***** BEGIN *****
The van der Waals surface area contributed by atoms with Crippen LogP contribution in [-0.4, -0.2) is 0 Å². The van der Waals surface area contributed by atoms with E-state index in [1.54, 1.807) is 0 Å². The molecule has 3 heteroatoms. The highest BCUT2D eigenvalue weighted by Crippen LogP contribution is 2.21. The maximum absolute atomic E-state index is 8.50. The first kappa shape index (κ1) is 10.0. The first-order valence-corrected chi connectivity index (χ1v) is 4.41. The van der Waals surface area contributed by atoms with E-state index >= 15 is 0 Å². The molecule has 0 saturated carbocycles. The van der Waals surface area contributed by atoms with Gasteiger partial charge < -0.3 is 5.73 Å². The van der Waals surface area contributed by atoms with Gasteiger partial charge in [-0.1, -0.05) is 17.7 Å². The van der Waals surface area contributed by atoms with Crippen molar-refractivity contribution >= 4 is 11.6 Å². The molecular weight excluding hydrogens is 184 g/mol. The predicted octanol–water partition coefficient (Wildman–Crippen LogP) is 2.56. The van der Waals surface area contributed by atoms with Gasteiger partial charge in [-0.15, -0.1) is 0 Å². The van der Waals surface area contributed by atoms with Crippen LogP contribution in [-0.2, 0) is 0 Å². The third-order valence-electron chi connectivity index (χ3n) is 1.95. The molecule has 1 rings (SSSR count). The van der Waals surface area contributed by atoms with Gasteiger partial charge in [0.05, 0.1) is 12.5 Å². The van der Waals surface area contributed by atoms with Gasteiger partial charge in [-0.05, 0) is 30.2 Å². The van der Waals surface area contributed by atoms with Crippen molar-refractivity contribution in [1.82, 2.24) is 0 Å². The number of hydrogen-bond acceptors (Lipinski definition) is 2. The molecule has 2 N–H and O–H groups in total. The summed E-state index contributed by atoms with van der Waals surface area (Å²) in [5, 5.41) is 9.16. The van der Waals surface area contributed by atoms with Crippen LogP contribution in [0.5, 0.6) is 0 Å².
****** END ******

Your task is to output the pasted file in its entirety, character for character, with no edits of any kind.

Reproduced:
The van der Waals surface area contributed by atoms with Crippen LogP contribution in [-0.4, -0.2) is 0 Å². The van der Waals surface area contributed by atoms with E-state index in [1.54, 1.807) is 0 Å². The molecule has 3 heteroatoms. The highest BCUT2D eigenvalue weighted by Crippen LogP contribution is 2.21. The maximum absolute atomic E-state index is 8.50. The first kappa shape index (κ1) is 10.0. The first-order valence-corrected chi connectivity index (χ1v) is 4.41. The van der Waals surface area contributed by atoms with E-state index >= 15 is 0 Å². The molecule has 0 saturated carbocycles. The van der Waals surface area contributed by atoms with Gasteiger partial charge < -0.3 is 5.73 Å². The van der Waals surface area contributed by atoms with Gasteiger partial charge in [-0.1, -0.05) is 17.7 Å². The van der Waals surface area contributed by atoms with Crippen molar-refractivity contribution >= 4 is 11.6 Å². The molecular weight excluding hydrogens is 184 g/mol. The predicted octanol–water partition coefficient (Wildman–Crippen LogP) is 2.56. The van der Waals surface area contributed by atoms with Gasteiger partial charge in [-0.15, -0.1) is 0 Å². The van der Waals surface area contributed by atoms with Crippen LogP contribution in [-0.2, 0) is 0 Å². The third-order valence-electron chi connectivity index (χ3n) is 1.95. The molecule has 1 rings (SSSR count). The van der Waals surface area contributed by atoms with Gasteiger partial charge in [0.05, 0.1) is 12.5 Å². The van der Waals surface area contributed by atoms with Gasteiger partial charge in [-0.05, 0) is 30.2 Å². The van der Waals surface area contributed by atoms with Crippen molar-refractivity contribution in [1.82, 2.24) is 0 Å². The number of hydrogen-bond acceptors (Lipinski definition) is 2. The molecule has 2 N–H and O–H groups in total. The summed E-state index contributed by atoms with van der Waals surface area (Å²) in [5, 5.41) is 9.16. The van der Waals surface area contributed by atoms with Crippen LogP contribution in [0.5, 0.6) is 0 Å².